Put a cold rock of heat capacity $C_r$ and temperature $T_{r1}$ into an insulated fluid bath of finite heat capacity $C_b$ (the bath is not a reservoir) and temperature $T_{b1}$.

Now let the entire system come to internal thermal equilibrium, thus reaching state 2 with $T_2 = T_{r2} = T_{b2}$.

How do we find the entropy generated for this obviously irreversible process?

I started with the first law of thermodynamics on the whole system:

$$E_2 - E_1 = 0 = C_r(T_2 - T_{r1}) + C_b(T_2 - T_{b1}) $$

From which the final temperature is , $$T_2 = \frac{C_r T_{r1} + C_b T_{b1}}{C_r + C_b} $$

Now that we know the initial and final temperatures, the entropy change for the bath + rock can be calculated as:

$$ S_2 - S_1 = C_r \ln\left(\frac{T_2}{T_{r1}}\right) + C_b \ln\left(\frac{T_2}{T_{b1}} \right)$$

Now to get the entropy generated, we should find the entropy transfer so that we can apply the second law of thermodynamics:

$$ S_2 - S_1 = S_\text{transfer} + S_\text{generated} $$

But what exactly is the entropy transfer in this case? I'm confused because the heat transfer is not occurring over a constant temperature boundary, so we can't write $\mathrm dS = \frac{\delta Q}{T} $.

  • Are you saying that you want to determine the entropy generated in each portion of the system? Or are you saying that you want to determine the entropy generated in the combined system? If it is the latter, then the answer given by @Bob D is the correct one. – Chester Miller Sep 11 at 12:21
  • @ChesterMiller I was referring to the latter but now I'm curious; how would we calculate entropy generation separately for the rock and bath individually? – Drew Sep 11 at 13:11
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    To do this, we would have to solve the transient heat conduction/convection (transport) equations (including natural convection fluid flow) for both the rock and the liquid, with matching of the temperatures and heat fluxes at the interface. The solution to this problem would involve spatial and time variations of the temperature and heat flux at the interface. To get the rate of transfer of entropy across the interface, we would have to integrate the heat flux divided by the temperature over the area of the interface. We would then integrate this with respect to time. (Continued) – Chester Miller Sep 11 at 14:15
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    This would give us the total transfer of entropy across the interface. Knowing the individual entropy change of both the rock and the fluid could then be combined with this result to calculate the individual generation of entropy for the rock and fluid. It ain't simple, but it can be done. – Chester Miller Sep 11 at 14:18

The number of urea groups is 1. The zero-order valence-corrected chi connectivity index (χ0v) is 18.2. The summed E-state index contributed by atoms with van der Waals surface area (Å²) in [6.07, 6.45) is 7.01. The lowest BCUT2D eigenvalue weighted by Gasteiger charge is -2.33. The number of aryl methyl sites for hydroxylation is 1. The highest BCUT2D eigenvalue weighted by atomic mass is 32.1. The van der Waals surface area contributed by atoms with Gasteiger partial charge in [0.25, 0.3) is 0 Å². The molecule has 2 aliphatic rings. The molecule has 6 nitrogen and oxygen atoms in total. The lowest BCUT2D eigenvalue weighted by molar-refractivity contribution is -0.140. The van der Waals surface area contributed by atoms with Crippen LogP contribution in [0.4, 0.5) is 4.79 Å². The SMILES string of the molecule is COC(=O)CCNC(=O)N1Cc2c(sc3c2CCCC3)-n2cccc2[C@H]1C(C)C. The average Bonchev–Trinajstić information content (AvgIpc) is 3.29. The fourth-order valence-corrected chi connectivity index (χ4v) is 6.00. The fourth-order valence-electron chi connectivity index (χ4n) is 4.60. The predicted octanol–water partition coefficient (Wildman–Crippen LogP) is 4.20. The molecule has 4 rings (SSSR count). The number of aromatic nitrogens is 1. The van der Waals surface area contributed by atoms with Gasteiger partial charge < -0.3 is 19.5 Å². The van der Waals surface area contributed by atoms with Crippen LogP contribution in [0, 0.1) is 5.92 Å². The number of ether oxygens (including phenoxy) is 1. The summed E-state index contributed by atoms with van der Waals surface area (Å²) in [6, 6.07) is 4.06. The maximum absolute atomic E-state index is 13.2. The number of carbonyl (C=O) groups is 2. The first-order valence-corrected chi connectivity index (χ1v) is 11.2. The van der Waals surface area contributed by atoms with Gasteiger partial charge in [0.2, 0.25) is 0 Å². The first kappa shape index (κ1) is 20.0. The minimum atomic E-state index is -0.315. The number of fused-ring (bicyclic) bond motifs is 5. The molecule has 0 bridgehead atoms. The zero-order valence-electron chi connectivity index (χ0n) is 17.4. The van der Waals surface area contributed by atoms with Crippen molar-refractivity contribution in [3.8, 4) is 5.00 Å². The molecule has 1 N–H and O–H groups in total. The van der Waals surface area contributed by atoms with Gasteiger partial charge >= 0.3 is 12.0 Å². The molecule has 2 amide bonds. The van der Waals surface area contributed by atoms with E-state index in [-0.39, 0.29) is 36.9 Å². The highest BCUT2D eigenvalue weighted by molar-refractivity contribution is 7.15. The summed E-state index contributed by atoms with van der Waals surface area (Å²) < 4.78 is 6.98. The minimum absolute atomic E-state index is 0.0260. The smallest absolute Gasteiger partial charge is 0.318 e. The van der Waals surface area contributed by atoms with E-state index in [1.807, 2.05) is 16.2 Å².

up vote 1 down vote accepted

Consider your rock as a closed system and the bath as the surroundings (or vice-versa). Together they can be considered as an isolated system. For such an isolated system the total entropy change would be zero if all processes were reversible. Any positive non-zero total entropy change would thus be considered entropy generated. Thus we can say that the entropy change of an isolated system formed by a closed system and its surroundings is given by

$$\Delta S_{isolated} = \Delta S_{sys} + \Delta S_{surr} = S_{gen}$$

For your example, if the heat transfers were reversible, you would have

$$S_2 – S_1 = 0$$

but since the transfers are irreversible you have

$$S_1 - S_2 =S_{gen} = C_r ln\frac{T_2}{T_{r1}} + C_b ln\frac{T_2}{T_{b1}}$$

Hope this helps

  • I see. The combined system has the same entropy change as a reversible process since entropy is a property. Another question: how would we calculate entropy transfer for the rock? I don't think we could use dS = TdQ since the boundary temperature T is not constant. – Drew Sep 11 at 12:42
  • Drew, you mean dS = δQ/T, right? – Bob D Sep 11 at 12:53
  • Yes, thanks for correction. I'm confused how we would calculate the entropy temperature for the rock, however, since the boundary temperature $T$ for the rock is changing. Would we have to know that temperature as a function of time? – Drew Sep 11 at 13:19

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